Cost: FREE! All of the HOL’s at VMware are free, but time out after a certain time frame.
The purpose of this lab is to help in understanding the basics of VMware Virtual SAN. This self-paced lab is divided into 5 modules, each of which highlights important steps pertaining to configuration, feature enablement, and troubleshooting of VMware Virtual SAN. Each module contains multiple lessons that elaborate specific topics. The modules are independent of each and can be exercised in any order as preferred by the student.
You just plug this into the USB headers on the motherboard and you’re set. As long as your motherboard has one available! That’s the only gotcha. It’s been a long time since I’ve seen one without it though. The hardest part I had was finding a good spot for it to hang. I ended up using a zip tie to secure it.
I’ll start off by saying that if you use a customized ESXi build with community supported vibs, you’re not going to want to constantly rebuild your ESXi hosts when new versions come out! Here’s what you can do to upgrade from 5.5 to 6.0 U2.
It’s a simple way to upgrade your hosts and is perfect for a small number of hosts.
Place the host you want to upgrade into Maintenance Mode.
On the host you’re about to upgrade, go to the Configuration tab > Security Profile and Enable SSH under Services.
Open PuTTY and SSH into your host.
Type the commands below into your host(s).
#Open the firewall for outgoing HTTP requests.
esxcli network firewall ruleset set -e true -r httpClient
#Upgrades to ESXi 6 Update 2.
esxcli software profile update -p ESXi-6.0.0-20160302001-standard -d https://hostupdate.vmware.com/software/VUM/PRODUCTION/main/vmw-depot-index.xml
#When the above finishes, reboot the host.
After the host has been rebooted, return firewall to original state.
#Close the firewall for outgoing HTTP requests.
esxcli network firewall ruleset set -e false -r httpClient
You also might consider turning off SSH as well, I’ll leave that up to you.
Rick Crisci from TrainerTests.com and fellow VCI, has documented the process of running a home lab in AutoLab in VMware Workstation. There are a couple benefits and downsides of running a VMware home lab in AutoLab. Lets cover those.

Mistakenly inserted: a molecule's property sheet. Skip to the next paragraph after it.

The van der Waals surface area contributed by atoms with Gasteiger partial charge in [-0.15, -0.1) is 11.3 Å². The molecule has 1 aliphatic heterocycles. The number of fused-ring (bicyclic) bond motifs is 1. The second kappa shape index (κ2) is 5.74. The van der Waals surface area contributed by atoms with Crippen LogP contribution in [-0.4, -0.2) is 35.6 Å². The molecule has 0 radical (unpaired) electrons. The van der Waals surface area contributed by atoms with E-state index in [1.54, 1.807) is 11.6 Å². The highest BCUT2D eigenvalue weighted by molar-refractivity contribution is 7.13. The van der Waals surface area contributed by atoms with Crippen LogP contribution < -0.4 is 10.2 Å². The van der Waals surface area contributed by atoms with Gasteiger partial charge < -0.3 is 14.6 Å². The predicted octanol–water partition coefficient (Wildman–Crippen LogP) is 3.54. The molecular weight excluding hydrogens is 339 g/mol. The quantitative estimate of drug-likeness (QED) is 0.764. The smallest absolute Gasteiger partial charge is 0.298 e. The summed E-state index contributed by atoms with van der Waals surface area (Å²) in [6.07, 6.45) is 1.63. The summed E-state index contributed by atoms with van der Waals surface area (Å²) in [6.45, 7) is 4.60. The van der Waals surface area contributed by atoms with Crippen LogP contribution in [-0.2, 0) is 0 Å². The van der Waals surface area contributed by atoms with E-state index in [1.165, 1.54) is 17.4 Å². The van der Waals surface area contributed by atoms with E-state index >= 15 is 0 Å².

Relatively low cost of entry with just needing VMware Workstation and PowerCLI (free).
Possibly no extra hardware to purchase.
You can deploy it relatively easily.
You need a large machine capable of running multiple machines. Lots of memory is key here! A machine with 8-12GB of memory is barely going to cut it if you’re planning to keep your lab up and running to practice with.
Not all VMware features are supported. Fault Tolerance and vSAN will give you a bit of grief trying to configure it. The two links listed will help you get it running with a little added effort.
The time has come once again to update my home lab. I’m currently running Shuttle DS81 units and a Synology DS1515+. I plan to keep the NAS unit and upgrade my hosts. I have decided to move back to Intel NUCs this time. I have used them in the past and similar to the Shuttle boxes they are low power, relativley inexpensive, small and quiet. Everyone asks me about cost and generally these can be built for $650-750 USD.
Lets start with a parts list. For simplicity we will focus on building a simple standalone host, however you mind find it nicer having 2 or 3 of them. I will let your budget decide that!
NOTE:The disks below are only required if you’re planning to use vSAN, you can simply install ESXi to USB stick if you’re going to use some kind of NAS device like a Synology. For a basic no vSAN homelab.